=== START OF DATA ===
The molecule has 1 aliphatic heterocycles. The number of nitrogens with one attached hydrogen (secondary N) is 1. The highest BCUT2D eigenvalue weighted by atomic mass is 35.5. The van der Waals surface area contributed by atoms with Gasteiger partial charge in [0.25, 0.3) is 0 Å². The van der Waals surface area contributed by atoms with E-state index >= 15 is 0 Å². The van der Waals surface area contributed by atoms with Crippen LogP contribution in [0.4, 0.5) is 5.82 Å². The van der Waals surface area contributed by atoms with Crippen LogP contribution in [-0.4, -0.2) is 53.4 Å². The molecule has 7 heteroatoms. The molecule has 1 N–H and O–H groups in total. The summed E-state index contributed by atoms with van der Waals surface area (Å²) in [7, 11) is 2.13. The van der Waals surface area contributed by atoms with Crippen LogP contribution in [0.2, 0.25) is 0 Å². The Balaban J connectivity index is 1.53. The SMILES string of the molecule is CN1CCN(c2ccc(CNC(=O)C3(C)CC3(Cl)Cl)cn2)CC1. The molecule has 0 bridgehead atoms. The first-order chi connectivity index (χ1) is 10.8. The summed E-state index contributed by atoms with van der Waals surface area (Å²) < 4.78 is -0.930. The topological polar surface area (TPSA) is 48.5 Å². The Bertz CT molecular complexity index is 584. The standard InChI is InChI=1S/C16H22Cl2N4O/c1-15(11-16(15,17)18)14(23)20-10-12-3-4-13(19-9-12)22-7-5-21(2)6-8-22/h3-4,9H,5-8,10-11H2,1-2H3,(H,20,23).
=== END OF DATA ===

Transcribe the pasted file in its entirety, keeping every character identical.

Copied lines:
The molecule has 1 aliphatic heterocycles. The number of nitrogens with one attached hydrogen (secondary N) is 1. The highest BCUT2D eigenvalue weighted by atomic mass is 35.5. The van der Waals surface area contributed by atoms with Gasteiger partial charge in [0.25, 0.3) is 0 Å². The van der Waals surface area contributed by atoms with E-state index >= 15 is 0 Å². The van der Waals surface area contributed by atoms with Crippen LogP contribution in [0.4, 0.5) is 5.82 Å². The van der Waals surface area contributed by atoms with Crippen LogP contribution in [-0.4, -0.2) is 53.4 Å². The molecule has 7 heteroatoms. The molecule has 1 N–H and O–H groups in total. The summed E-state index contributed by atoms with van der Waals surface area (Å²) in [7, 11) is 2.13. The van der Waals surface area contributed by atoms with Crippen LogP contribution in [0.2, 0.25) is 0 Å². The Balaban J connectivity index is 1.53. The SMILES string of the molecule is CN1CCN(c2ccc(CNC(=O)C3(C)CC3(Cl)Cl)cn2)CC1. The molecule has 0 bridgehead atoms. The first-order chi connectivity index (χ1) is 10.8. The summed E-state index contributed by atoms with van der Waals surface area (Å²) < 4.78 is -0.930. The topological polar surface area (TPSA) is 48.5 Å². The Bertz CT molecular complexity index is 584. The standard InChI is InChI=1S/C16H22Cl2N4O/c1-15(11-16(15,17)18)14(23)20-10-12-3-4-13(19-9-12)22-7-5-21(2)6-8-22/h3-4,9H,5-8,10-11H2,1-2H3,(H,20,23).